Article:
Chapter 8: Suggestive of What? is a critical analysis of Dr. Ian Stevenson's best-known work: Twenty Cases Suggestive of Reincarnation. We show that Dr. Stevenson reached his principal conclusion - that reincarnation is the best possible explanation of past life memories and correlated birthmarks - only by misrepresenting the facts. As we shall see, such phenomena have a much more plausible explanation than that proposed by Dr. Stevenson. We review a number of Stevenson's cases showing that one in particular - the case of Jasbir - cannot possibly be an instance of reincarnation demonstrating that Stevenson will opt for the reincarnation explanation even when it is manifestly untrue. A number of his cases show that obsessive belief in reincarnation can lead to identity confusion, mental illness and suicide.

An idea much loved by reincarnationists, who frequently maintain that everything and everyone is subject to it, is the so-called Law of Cause and Effect: that actions in this life have consequences (i.e. karma) that can only be resolved in future incarnations; hence the need for reincarnation. Chapter 9: Newton's Universe traces the origin of the 'law of cause and effect' to the collapse of the old geocentric astronomy of Ptolemy, its replacement with the heliocentric models of Copernicus and Kepler, the conflict between Galileo and the Catholic Church, and the triumph of Newtonian physics. The chapter concludes with a discussion of how the concept of causal necessity spread to areas beyond the physical sciences - especially to the field of political economy - and how Newtonian methods were incorporated into the technical apparatus of traditionally 'non-scientific' disciplines.

Chapter 10: Law and Disorder continues the discussion of causal necessity, revealing that the law of cause and effect was controversial from the very beginning. Having been contested by a number of distinguished classical thinkers such as Hume and Peirce, it collapsed as a fundamental principle of science with the arrival of the quantum at the beginning of the twentieth century. Modern philosophers such as Jaegwon Kim and John Mackie still maintain that the concept of causation is problematical. The chapter concludes with a discussion of the phenomenon of 'deterministic chaos,' arguably the final 'nail in the coffin' of causal certainty.

Chapter 11: The Unreality of Time establishes the reasons for believing that time is unreal - an idea traceable to Aristotle, Parmenides of Elea, Sextus Empiricus, and Augustine. More recently, it is associated with the Cambridge philosopher John McTaggart. The Chapter concludes with a discussion of the Reduction Principle and how it relates to the scientific theory of spontaneous creation out of nothing espoused by Stephen Hawking, and to a fundamental precept of the great religions.

In Chapter 12: From Here to eternity, we show how various concepts of the soul have been enlisted in the reincarnationist cause and why they have singularly failed to provide a rationale for reincarnation. We then discuss the issue of human immortality and consider whether or not an eternal being can be a person. The chapter concludes with a presentation of the Refutation as a system of formal propositions, chief of which is that the human self does not reincarnate.

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Refutations of reincarnation are sometimes dismissed as so much 'armchair' theorising, inferior in every way to empirical research and contrary to personal experience - an idea espoused by those who have convinced themselves that past life memories permit of only one interpretation. In reply to this, it must be said that no amount of data can demonstrate anything without an underlying theory to support it or give it meaning. Only when a theory has been formulated can the data be reckoned as 'empirical evidence.' While reincarnation research is notable for the amount of data it has accumulated, it is notable for the absence of any coherent or testable theories. Secondly, the reader should be aware that the doctrine of reincarnation is itself the product of 'armchair' theorising and as such should be subjected to the normal tests of logical consistency.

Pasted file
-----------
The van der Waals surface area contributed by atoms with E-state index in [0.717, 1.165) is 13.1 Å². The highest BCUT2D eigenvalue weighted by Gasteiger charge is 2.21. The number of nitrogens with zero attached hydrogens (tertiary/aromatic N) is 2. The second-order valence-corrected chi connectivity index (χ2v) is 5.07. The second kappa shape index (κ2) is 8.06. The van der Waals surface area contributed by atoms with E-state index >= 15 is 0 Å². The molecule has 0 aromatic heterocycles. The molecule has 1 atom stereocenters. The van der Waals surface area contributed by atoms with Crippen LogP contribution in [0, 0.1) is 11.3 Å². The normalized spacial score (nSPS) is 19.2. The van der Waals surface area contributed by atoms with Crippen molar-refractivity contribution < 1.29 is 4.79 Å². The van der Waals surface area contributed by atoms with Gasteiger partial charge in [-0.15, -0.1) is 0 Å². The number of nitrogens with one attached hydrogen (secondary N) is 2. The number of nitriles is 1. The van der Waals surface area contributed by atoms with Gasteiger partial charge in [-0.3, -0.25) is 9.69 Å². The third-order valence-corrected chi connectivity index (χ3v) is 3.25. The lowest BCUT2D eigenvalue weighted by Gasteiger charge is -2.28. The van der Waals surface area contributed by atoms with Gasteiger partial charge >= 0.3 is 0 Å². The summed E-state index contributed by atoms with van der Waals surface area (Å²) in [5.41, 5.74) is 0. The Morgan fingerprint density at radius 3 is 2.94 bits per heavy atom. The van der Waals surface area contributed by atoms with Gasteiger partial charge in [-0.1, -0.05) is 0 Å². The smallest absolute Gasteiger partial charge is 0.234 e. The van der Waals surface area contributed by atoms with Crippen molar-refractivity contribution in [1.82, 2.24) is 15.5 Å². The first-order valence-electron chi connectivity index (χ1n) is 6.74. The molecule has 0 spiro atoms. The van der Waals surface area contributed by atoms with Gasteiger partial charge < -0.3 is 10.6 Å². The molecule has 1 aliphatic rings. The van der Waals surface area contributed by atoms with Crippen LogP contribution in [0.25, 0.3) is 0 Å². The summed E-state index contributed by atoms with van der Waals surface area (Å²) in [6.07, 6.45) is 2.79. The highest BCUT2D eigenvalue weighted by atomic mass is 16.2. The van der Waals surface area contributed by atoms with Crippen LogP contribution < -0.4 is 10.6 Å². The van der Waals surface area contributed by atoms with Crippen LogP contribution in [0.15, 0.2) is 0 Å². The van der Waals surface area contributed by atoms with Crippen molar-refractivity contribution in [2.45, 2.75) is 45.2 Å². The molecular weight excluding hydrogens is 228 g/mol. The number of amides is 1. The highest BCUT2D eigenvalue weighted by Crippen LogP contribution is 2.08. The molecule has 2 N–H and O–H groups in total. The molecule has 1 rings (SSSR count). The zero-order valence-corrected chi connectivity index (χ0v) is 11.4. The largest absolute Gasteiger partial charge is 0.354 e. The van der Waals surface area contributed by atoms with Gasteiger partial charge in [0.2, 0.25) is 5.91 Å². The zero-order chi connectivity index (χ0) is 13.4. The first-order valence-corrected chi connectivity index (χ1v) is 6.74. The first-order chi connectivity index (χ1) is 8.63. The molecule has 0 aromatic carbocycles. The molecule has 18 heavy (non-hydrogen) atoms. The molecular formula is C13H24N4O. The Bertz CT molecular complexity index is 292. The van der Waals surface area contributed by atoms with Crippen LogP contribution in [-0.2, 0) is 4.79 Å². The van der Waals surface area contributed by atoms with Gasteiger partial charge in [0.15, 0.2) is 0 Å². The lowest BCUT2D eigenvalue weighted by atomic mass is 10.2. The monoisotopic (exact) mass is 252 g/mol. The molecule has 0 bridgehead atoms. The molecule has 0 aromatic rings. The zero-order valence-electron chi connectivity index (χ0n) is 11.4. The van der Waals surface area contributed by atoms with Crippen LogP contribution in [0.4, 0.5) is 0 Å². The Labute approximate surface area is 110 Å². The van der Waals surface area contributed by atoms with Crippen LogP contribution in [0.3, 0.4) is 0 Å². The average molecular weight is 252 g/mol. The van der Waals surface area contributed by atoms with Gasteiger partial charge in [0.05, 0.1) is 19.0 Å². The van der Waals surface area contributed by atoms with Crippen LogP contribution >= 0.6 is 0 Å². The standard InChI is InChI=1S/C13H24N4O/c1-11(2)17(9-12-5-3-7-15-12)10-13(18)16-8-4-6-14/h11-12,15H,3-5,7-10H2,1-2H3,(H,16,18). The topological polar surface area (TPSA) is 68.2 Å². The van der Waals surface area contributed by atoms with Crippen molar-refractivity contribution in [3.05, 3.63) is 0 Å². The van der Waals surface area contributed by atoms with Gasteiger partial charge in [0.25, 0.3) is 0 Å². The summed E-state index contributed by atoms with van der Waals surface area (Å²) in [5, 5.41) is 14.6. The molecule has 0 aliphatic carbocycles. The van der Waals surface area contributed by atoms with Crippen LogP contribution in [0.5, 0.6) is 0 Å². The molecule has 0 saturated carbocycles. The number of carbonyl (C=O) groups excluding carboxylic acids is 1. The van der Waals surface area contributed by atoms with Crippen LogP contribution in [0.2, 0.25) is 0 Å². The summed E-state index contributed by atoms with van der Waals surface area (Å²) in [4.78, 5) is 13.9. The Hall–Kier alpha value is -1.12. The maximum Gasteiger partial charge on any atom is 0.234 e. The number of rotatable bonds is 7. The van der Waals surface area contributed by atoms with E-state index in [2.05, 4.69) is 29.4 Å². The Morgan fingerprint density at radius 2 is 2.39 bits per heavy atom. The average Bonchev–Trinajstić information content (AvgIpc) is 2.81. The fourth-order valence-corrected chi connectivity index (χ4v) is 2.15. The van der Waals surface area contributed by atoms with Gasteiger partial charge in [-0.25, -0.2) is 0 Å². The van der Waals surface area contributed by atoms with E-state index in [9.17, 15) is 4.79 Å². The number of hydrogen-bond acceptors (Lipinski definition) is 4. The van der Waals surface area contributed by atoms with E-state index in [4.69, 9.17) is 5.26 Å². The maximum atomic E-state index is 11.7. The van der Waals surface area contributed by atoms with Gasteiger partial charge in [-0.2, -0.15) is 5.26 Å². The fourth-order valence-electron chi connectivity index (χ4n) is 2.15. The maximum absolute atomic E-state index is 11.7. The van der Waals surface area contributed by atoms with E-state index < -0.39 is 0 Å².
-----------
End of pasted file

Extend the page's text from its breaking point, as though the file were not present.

Another stratagem used to counter refutations of reincarnation is to say that because reincarnation means different things to different people, it is unclear what is being refuted. The implication is that whatever version of reincarnation is refuted, all other versions remain intact. Unfortunately for proponents of this view, reincarnation is refuted not by analysing the multitudinous beliefs about reincarnation - an approach not pursued in this book - but by establishing the true nature of human spirituality. The flat Earth doctrine was refuted not by analysing the meaning of the word 'flat' but by establishing the true shape of the Earth.

It is a curious fact that while diversity of meaning is supposed to inhibit refutations of reincarnation, it does not, apparently, inhibit discussions of reincarnation. Individuals who attend conferences on reincarnation and, more importantly, speakers who deliver lectures at conferences on reincarnation, are generally relaxed and unconcerned about this potential source of confusion. Communication proceeds smoothly, papers are delivered happily and fees accepted gratefully – and no one ever complains that reincarnation means different things to different people. Furthermore, empirical research into reincarnation is never bedevilled by such issues; researchers get on with the job and cheerfully announce that their findings support the doctrine of reincarnation. Significantly, the European Values Survey (2002) had no difficulty phrasing the question: "Do you believe in reincarnation, that is, that we are born into this world again?"

There are two kinds of refutation in this book: a mathematical refutation based on the unviability of karma (discussed in Chapter 4) and a logical refutation based on the unreality of time. The logical refutation was first published as a brief outline in James Webster's anthology The Case Against Reincarnation : A Rational Approach (2009) - a book that may be regarded as a companion volume to this one. Since then, I have made a number of changes, the most notable being the use of the term 'self' in place of 'soul' and the introduction of the so-called Temporal Postulates enabling the propositions of the Refutation to be developed in a more systematic and orderly manner. This 'two-pronged' approach means that if one accepts the scientific concept of the unreality of time (as does the author) then reincarnation is refuted by the Temporal Postulates. On the other hand, if one believes that time is real (as do a number of philosophers) then reincarnation is refuted by the Impossibility Theorem. Either way, reincarnation is refuted.

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"Every journey begins with the first step," to quote an old saying. Whatever the reader's beliefs, hopes or aspirations, I hope the journey is an interesting and eventful one!